March 8, 2016

Let’s Talk About:

Split Testing for Big Wins

You’ve likely heard someone promote split testing as a panacea for improving conversions -- “change a button color,” they say, “and your conversions will magically skyrocket!”  Sometimes changing buttons DOES lead to big impacts -- but often, tests require more planning, intentionality, and resources.

When split testing, one-size-does-not-fit-all.  Your approach depends on your traffic volume, conversion rates, and ability to quickly design and develop.

If your site doesn’t get massive traffic, split testing should still serve as a key component of your strategy.  Rather than making small tweaks, though, consider aiming for home runs -- drastically different experiences than what you currently have.  When launching these, fight the urge to throw away your old version and to only start iterating only on the new.  Here’s one way we test two entirely different applications.

If you’re fortunate enough to have high traffic, test early and often: some of our biggest wins have come from tests that were almost afterthoughts.  In testing every low-barrier idea you can, you’ll increase your chances that some will have big impacts and useful learnings.

For more, check out the Wildlife Conservation Society zoos and aquarium sites -- some of our most-tested projects.

WCS Zoos & Aquarium Sites

Community Thoughts on Split Testing for Big Wins...

  1. 1. 7 Conventional Landing Page Design Tactics You Should Still Test “It’s far too easy to defer to best practices instead of discovering what makes your unique audience click. Proven landing page techniques are commonly practiced for a reason, but what works for 90% of websites won’t automatically work for yours.”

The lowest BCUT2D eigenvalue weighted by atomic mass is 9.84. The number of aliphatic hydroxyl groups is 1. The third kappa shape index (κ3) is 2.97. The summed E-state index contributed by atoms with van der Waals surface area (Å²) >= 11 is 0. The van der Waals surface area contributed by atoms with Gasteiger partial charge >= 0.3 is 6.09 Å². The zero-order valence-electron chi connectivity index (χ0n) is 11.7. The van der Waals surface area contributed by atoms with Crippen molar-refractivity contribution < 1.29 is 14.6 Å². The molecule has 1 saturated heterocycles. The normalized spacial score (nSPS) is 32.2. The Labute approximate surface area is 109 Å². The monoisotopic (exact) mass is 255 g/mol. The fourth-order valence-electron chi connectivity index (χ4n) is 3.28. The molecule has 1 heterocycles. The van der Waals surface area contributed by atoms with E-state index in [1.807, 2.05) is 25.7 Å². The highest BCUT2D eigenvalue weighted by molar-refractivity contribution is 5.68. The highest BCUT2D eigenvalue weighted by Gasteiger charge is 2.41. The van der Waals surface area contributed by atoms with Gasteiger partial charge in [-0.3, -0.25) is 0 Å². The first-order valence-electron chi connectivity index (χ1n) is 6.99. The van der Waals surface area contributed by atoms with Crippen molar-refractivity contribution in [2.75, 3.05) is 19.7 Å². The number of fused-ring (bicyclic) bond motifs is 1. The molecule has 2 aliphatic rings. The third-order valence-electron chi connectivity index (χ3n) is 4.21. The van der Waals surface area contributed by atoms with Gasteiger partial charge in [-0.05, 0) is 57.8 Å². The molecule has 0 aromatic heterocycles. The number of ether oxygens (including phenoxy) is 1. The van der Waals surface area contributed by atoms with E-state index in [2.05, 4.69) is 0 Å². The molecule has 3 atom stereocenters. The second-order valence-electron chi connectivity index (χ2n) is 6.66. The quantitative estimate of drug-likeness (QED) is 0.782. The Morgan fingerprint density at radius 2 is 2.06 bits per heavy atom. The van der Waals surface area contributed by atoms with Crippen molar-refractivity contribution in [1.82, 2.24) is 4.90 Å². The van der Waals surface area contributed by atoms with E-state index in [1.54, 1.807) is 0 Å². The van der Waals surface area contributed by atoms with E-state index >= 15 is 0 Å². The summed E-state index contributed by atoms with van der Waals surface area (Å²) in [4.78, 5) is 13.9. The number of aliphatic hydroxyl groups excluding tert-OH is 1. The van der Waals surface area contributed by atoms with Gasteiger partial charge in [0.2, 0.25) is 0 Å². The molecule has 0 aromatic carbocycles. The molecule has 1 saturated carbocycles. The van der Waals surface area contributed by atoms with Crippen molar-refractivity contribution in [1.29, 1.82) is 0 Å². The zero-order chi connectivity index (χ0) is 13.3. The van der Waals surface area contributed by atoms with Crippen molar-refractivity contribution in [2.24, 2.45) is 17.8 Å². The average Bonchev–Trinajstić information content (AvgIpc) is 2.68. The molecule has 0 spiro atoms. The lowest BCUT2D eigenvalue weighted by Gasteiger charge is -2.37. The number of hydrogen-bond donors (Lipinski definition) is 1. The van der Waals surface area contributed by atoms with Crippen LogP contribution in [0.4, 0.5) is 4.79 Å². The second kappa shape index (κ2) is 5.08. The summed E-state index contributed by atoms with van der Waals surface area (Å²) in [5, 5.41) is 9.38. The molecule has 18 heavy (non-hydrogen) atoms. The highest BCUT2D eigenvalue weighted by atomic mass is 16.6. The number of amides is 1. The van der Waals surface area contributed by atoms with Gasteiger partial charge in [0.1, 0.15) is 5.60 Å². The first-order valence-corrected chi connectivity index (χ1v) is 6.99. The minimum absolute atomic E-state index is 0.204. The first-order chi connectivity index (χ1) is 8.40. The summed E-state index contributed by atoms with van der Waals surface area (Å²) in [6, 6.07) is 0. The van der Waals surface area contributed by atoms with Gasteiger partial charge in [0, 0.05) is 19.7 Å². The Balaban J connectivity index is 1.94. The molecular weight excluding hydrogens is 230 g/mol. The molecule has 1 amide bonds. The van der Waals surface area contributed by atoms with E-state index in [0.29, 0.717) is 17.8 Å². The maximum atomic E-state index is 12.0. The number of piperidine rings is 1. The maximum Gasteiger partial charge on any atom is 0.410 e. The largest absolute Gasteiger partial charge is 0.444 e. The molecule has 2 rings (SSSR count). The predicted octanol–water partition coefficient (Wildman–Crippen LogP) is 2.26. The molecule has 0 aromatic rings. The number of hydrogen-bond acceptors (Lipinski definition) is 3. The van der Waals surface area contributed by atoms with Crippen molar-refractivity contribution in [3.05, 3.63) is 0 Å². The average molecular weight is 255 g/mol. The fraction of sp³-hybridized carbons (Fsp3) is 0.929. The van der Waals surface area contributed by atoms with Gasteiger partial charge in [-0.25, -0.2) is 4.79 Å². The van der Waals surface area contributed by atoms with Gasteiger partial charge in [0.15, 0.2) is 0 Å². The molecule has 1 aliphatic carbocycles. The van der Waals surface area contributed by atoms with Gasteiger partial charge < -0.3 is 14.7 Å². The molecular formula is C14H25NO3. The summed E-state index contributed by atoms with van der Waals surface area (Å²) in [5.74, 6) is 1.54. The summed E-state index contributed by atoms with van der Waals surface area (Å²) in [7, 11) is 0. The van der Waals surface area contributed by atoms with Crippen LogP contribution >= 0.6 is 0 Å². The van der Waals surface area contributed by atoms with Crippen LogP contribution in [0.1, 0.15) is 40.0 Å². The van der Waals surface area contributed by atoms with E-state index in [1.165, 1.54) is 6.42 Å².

2. 2. Why most A/B tests give you bullshit results “As most who have run the experiment have discovered, while button color is an excellent way to describe A/B testing, it’s rarely a meaningful way to improve your product.”
  3. 3. Optimize your Site the 'Hotjar Way' How do you decide what to test? Try matching visitor drivers, minimizing barriers, and amplifying hooks. It outlines a plan for measuring and understanding each aspect as a first step.
  4. 4. 6 Ways to Generate A/B Test Hypotheses Consider employing 6 psychological heuristics in your testing practice: scarcity, recognition, naive diversification, anchoring+framing, fluency, and social proof.
  5. 5. Why Your Testing Strategy Shouldn’t Look Like LinkedIn’s “You can never be certain if a test will win or not, but you can improve the chances with great research, a solid ideation methodology, and creating a collaborative environment with others to generate ideas.”

Related Articles

How Long to Run A/B Tests: the Known and Unknown

How to Visualize a Series of A/B Tests

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